Making pasture walks more than just a walk in the pasture

Project Overview

ENC10-119
Project Type: Professional Development Program
Funds awarded in 2010: $72,060.00
Projected End Date: 12/31/2014
Grant Recipient: DATCP
Region: North Central
State: Wisconsin
Project Coordinator:
Co-Coordinators:
Laura Paine
University of Wisconsin-Madison

Annual Reports

Commodities

  • Agronomic: grass (misc. perennial), hay
  • Additional Plants: native plants
  • Animals: bovine, goats, poultry, sheep, swine
  • Animal Products: dairy

Practices

  • Animal Production: feed/forage, grazing management, grazing - multispecies, grazing - rotational, manure management, pasture renovation, pasture fertility, stocking rate, stockpiled forages, watering systems, winter forage
  • Education and Training: demonstration, extension, farmer to farmer, mentoring, networking, on-farm/ranch research, study circle, workshop
  • Energy: energy conservation/efficiency, energy use
  • Farm Business Management: budgets/cost and returns, marketing management, risk management, value added, whole farm planning
  • Natural Resources/Environment: carbon sequestration
  • Pest Management: cultural control, physical control
  • Production Systems: agroecosystems, holistic management, organic agriculture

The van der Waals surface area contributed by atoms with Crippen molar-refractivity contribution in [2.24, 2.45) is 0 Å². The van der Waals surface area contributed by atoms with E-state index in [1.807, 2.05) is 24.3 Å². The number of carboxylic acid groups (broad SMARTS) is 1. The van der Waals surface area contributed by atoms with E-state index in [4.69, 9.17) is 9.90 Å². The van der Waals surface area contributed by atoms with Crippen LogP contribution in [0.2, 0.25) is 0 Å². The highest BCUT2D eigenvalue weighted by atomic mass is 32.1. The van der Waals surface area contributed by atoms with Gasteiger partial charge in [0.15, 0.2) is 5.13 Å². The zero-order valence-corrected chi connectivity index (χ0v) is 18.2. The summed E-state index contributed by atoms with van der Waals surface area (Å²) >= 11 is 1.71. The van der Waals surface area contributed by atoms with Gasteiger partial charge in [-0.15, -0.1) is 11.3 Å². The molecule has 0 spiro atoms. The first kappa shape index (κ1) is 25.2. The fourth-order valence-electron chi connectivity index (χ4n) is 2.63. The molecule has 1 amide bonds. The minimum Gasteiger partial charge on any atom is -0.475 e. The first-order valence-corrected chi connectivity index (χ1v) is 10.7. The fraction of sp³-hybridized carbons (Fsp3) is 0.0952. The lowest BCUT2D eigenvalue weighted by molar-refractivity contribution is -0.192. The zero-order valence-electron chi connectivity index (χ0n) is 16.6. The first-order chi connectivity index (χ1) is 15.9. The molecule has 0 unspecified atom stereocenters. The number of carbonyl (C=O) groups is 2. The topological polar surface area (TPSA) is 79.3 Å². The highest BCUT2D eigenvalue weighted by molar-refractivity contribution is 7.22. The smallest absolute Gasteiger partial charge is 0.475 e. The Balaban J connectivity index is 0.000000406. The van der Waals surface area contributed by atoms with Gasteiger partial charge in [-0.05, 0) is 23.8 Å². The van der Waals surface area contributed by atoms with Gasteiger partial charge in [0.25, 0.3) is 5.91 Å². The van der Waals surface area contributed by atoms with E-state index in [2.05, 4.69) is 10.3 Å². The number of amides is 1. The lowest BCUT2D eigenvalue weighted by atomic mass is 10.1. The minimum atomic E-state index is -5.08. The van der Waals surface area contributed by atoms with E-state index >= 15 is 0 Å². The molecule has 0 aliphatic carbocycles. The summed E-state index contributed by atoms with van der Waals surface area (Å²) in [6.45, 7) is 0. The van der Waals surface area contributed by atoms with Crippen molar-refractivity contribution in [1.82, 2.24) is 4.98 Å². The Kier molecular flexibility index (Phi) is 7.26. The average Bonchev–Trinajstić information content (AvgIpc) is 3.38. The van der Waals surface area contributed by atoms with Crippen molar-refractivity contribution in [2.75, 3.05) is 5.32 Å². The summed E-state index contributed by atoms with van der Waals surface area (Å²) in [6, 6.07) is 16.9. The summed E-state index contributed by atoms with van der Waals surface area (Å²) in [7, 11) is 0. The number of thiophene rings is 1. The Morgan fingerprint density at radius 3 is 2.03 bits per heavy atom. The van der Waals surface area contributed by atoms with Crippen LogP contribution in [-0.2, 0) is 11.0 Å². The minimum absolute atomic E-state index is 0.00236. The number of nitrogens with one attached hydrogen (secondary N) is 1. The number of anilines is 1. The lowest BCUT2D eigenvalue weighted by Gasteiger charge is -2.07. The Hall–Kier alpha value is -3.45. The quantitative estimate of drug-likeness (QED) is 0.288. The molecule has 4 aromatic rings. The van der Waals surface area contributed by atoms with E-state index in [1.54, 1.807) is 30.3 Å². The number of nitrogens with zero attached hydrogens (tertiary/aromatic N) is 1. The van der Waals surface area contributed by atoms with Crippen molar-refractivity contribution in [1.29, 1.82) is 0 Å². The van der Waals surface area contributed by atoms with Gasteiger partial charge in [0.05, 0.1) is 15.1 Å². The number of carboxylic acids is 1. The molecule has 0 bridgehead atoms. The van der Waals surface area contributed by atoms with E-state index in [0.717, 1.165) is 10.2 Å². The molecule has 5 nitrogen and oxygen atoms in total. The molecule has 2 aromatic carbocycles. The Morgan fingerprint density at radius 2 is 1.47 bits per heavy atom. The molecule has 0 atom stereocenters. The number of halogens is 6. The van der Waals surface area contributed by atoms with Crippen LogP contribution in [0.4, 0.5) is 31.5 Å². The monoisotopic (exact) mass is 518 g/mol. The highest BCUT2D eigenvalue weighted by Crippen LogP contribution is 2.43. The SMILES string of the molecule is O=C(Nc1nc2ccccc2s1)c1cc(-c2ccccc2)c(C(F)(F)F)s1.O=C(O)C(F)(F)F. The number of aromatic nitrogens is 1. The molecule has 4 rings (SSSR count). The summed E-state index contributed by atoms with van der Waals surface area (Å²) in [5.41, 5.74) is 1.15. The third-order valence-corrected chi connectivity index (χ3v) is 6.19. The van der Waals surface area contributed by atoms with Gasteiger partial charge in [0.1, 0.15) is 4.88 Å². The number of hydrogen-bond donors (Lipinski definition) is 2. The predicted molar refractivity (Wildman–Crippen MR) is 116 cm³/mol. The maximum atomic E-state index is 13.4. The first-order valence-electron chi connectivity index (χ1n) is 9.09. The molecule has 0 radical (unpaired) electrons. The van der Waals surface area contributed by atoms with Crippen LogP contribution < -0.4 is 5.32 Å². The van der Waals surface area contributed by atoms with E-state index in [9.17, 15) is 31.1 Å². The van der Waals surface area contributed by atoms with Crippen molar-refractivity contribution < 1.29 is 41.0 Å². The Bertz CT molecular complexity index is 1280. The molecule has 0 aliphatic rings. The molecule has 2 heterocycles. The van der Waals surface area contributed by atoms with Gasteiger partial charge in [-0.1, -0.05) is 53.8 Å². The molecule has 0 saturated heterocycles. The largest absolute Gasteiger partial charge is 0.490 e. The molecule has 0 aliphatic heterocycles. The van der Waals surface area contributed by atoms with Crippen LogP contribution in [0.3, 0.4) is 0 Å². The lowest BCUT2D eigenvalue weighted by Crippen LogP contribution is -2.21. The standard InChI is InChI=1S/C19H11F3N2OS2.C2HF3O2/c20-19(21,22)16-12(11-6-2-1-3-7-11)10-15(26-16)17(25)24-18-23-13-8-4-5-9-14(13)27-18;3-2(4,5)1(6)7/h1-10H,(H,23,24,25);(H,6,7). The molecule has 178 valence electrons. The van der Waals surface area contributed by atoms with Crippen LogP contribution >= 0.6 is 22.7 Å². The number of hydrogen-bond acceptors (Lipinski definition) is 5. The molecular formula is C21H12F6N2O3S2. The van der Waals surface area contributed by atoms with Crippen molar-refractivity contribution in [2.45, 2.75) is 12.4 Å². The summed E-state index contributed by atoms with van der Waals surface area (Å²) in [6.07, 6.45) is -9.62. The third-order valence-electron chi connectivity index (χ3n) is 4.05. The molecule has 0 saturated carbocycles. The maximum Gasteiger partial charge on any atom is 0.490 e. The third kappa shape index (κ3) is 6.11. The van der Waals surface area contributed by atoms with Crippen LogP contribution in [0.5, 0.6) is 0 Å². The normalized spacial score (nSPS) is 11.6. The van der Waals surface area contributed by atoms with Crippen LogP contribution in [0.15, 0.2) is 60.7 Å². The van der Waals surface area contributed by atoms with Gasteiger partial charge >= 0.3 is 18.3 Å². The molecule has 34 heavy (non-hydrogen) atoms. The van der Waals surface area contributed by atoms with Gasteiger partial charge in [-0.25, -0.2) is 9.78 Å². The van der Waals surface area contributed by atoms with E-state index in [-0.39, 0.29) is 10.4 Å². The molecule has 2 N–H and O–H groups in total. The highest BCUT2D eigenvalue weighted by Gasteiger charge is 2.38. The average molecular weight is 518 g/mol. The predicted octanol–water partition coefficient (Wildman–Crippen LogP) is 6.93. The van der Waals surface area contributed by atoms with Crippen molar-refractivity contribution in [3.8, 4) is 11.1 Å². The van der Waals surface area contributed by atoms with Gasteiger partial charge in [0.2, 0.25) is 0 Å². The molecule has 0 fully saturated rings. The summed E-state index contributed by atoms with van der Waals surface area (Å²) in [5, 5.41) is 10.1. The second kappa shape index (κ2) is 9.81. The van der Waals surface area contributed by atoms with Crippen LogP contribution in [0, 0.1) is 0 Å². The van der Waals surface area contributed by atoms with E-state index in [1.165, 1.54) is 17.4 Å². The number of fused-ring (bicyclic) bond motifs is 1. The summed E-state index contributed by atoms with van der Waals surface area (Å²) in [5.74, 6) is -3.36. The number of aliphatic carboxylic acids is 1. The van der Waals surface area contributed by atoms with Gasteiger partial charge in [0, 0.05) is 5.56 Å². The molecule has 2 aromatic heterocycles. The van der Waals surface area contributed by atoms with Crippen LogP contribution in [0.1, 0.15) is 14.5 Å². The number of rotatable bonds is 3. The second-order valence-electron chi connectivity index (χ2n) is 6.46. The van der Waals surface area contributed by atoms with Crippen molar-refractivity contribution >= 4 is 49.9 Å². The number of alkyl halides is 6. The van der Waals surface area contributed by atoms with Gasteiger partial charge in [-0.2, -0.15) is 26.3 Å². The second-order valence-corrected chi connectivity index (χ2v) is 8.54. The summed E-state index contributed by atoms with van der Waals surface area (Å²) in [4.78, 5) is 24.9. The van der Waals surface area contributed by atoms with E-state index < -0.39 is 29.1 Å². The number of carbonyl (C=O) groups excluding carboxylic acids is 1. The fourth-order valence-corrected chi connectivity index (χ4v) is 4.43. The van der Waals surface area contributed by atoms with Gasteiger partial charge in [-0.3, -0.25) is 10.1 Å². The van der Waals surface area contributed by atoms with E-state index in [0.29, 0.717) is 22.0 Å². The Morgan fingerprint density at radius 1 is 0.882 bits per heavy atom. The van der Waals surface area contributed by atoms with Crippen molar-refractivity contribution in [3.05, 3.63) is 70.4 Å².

• Soil Management: organic matter, soil microbiology
  • Sustainable Communities: analysis of personal/family life, social networks, sustainability measures

    Abstract:

     

    This project sought to merge the established informal communication and education mechanisms that serve grazing farmers with institutional research-based resources by creating a network for enhancing the capacity of agency and non-profit personnel to deliver managed grazing education to their local clientele. DATCP worked with GrassWorks, Inc. Board of Directors and staff who partnered with grazing entities and experts around the state to plan, organize, and carry out a series of trainings and workshops for grazing educators from various agencies and organizations. These efforts included organizing and executing numerous train-the-trainer events during the grant period.

    Project objectives:

     The goals of this project were to: 1) create a network or ‘Community of Practice’ that allows collaboration and communication among grazing educators throughout the region, 2) establish a conduit to provide local agency and non-profit staff access to research based grazing information and specialist expertise, and 3) provide training for grazing educators in effective adult education methods, including program planning and evaluation as well as the unique farmer to farmer learning that occurs within grazing networks.

     

     

    Any opinions, findings, conclusions, or recommendations expressed in this publication are those of the author(s) and do not necessarily reflect the view of the U.S. Department of Agriculture or SARE.